Mr. VANCIL was quiet and unobtrusive in his everyday life, rarely taking part in local matters. He had many friends and to them he was always courteous and agreeable. He had traits of character that won for him the respect of all. He was generous to a fault, and his deeds of charity were performed without display or boast, and always to a class from whom he could expect no favor in return. His nature abhorred hypocrisy in any shape or form, and whatever may be said of him, he was no hypocrite. With him his word was as binding as his bond, and no dishonest act can be laid at his door. He was a good citizen, and his death will be sorely felt. Besides his faithful wife, he leaves several relatives, among them a sister, Mrs. A. E. MOFFETT, living south of this city, who is well known to all our citizens.
Funeral services were held at the family residence at 2 p.m. Thursday, April 13, conducted by Rev. O. E. MOFFETT, of Augusta, Wis., a nephew of the deceased. Interment in the family vault at East cemetery.
Name of Deceased: VANWINKLE, Elizabeth (GIBSON)
Name of Newspaper: Jacksonville Journal Date of Obituary: May 10, 1908
Obituary: Mrs. Elizabeth VANWINKLE passed away Friday morning at 8:30 o’clock at the family residence, 812 West North street. She had been in failing health for about a year, but was not confined to her bed until only several days ago. Her death was due mainly to Bright’s disease. Deceased was the daughter of John M. and Mary GIBSON and was born near Nortonville Feb. 8, 1849. She received her education in the country schools and the Jacksonville public schools. Mrs. VANWINKLE was a devout Christian, having at an early age become a member of the Methodist church of the Durbin neighborhood. She enjoyed the ??
She leaves to mourn her loss her mother, Mrs. Mary GIBSON, three sons, Charles of Modesto, State’s Attorney Bert A. VANWINKLE, and Chester of this city; also three sisters, Mrs. W. P. SIX and Mrs. Oscar MANSFIELD of Franklin, and Mrs. J. W. MOON of this city, and four brothers, G. C. GIBSON of this city, J. W. of Murrayville, A. D. of Franklin, and R. Y. residing south of the city. Her husband, J. H. VANWINKLE preceded her in death July 5, 1901.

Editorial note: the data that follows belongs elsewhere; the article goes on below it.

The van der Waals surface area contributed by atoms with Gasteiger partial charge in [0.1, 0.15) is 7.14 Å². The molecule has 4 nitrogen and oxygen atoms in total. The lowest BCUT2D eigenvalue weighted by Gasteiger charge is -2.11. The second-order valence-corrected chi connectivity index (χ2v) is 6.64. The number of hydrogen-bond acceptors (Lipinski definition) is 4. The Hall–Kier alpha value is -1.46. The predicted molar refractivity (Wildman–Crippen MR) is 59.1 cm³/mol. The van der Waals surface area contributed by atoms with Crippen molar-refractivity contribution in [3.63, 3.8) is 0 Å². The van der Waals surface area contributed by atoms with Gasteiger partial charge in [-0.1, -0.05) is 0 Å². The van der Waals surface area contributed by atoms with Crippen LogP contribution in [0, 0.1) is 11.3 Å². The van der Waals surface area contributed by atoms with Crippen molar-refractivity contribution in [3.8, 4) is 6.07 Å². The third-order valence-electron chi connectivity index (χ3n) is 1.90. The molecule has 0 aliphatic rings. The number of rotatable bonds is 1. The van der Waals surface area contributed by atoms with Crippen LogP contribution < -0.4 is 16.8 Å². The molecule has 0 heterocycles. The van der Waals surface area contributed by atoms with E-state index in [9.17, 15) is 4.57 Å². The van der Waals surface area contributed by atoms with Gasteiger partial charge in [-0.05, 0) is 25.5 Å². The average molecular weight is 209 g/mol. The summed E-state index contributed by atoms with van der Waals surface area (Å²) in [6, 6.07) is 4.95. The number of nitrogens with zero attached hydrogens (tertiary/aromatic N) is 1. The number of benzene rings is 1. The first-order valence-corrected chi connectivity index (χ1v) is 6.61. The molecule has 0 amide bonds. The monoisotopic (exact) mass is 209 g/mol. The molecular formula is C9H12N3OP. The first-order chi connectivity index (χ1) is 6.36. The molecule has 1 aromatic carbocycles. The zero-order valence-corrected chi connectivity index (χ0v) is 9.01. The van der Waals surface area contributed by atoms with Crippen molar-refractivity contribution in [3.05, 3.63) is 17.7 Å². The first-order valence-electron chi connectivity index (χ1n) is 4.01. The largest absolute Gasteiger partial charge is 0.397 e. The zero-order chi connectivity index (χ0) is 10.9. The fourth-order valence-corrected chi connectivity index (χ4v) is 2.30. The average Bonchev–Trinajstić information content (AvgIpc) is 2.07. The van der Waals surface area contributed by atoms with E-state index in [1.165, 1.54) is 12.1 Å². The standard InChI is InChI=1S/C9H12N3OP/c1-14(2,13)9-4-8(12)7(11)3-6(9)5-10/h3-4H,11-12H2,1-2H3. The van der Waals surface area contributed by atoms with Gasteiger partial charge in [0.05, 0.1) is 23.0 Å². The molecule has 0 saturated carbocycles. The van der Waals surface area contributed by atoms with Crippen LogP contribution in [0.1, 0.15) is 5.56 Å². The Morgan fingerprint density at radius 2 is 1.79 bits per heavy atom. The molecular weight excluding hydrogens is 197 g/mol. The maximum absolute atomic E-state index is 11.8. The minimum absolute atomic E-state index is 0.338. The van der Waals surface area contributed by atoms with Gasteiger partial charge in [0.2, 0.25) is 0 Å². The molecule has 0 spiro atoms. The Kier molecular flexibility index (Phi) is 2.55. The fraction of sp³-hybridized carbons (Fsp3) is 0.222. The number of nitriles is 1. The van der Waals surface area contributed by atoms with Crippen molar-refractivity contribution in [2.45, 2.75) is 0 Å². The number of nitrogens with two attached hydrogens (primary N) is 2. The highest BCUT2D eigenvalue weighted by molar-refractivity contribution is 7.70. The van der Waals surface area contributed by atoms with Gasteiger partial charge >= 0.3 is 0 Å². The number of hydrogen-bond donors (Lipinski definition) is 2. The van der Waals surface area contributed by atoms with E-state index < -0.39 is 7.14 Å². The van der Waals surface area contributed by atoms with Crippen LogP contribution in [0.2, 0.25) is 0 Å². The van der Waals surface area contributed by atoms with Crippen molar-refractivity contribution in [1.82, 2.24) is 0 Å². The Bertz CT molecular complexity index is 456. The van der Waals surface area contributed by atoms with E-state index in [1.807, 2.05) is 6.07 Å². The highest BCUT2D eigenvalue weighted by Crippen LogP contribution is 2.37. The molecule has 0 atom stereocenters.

Brief funeral services will be held at 10 o’clock this morning at the residence, in charge of Rev. Joseph C. NATE, pastor of Grace M. E. church. The remains will then be taken to the Providence Methodist church, southwest of Franklin, where more extended services will be held, in charge of Rev. A. H. FLAGGE, pastor of Franklin, M. E. church. Interment will take place in the family lot in the cemetery adjoining the church.
Name of Deceased: VANWINKLE, Bert A.
Name of Newspaper: Franklin Times Date of Obituary: March 6, 1919
Obituary: The remains of former State’s Attorney Bert A. VANWINKLE, who died last week at a national home for volunteer soldiers of the Spanish-American war at Hot Springs, S.D., arrived in Jacksonville Saturday morning. Funeral services were conducted from the GILLHAM undertaking parlors in that city Sunday afternoon, in charge of Dr. MADDEN, pastor of Grace M. E. church. Mrs. H. C. WOLTMAN sang two solos, and the funeral service of the Knights of Pythias was conducted by members of Jacksonville Lodge, No. 152.
The remains were brought here on the early train Monday and taken to Providence for interment in the family lot, Rev. Harry WILLARD conducting brief services at the grave, where Mrs. Wm. KIRBY and Miss Lila SEYMOUR furnished music. The bearers at the cemetery were W. M. REES, Scott TRANBARGER, John BLAND, Eugene WOOD, James H. ROBERTS and Chas. HANKINS.
Name of Deceased: VANWINKLE, John
Name of Newspaper: Waverly Journal Date of Obituary: January 1882
Obituary: John VANWINKLE,
Father of Richard VANWINKLE of This City
Was Pioneer Morgan County Citizen.
John VANWINKLE was born in the state of Georgia, March 24, 1800, and moved to Kentucky when three years old. His wife, Levisa Pemberton, was born in Virginia, July 20, 1801, and moved to Kentucky when but three weeks old, and was married to John VANWINKLE December 20, 1822. In the fall of 1826, with two children (Abner and Mary) they came to Illinois and settled on the north fork of the Mauvaisterre, in Morgan Co., where they remained one year, then moved to the middle fork, on what is known as the HOLMES farm, and in 1831 to the place of his death, where they lived over fifty years. They lived together for more than sixty years, and raised a large family of children, two of whom are dead, Abner and Mary, the former dying in the army.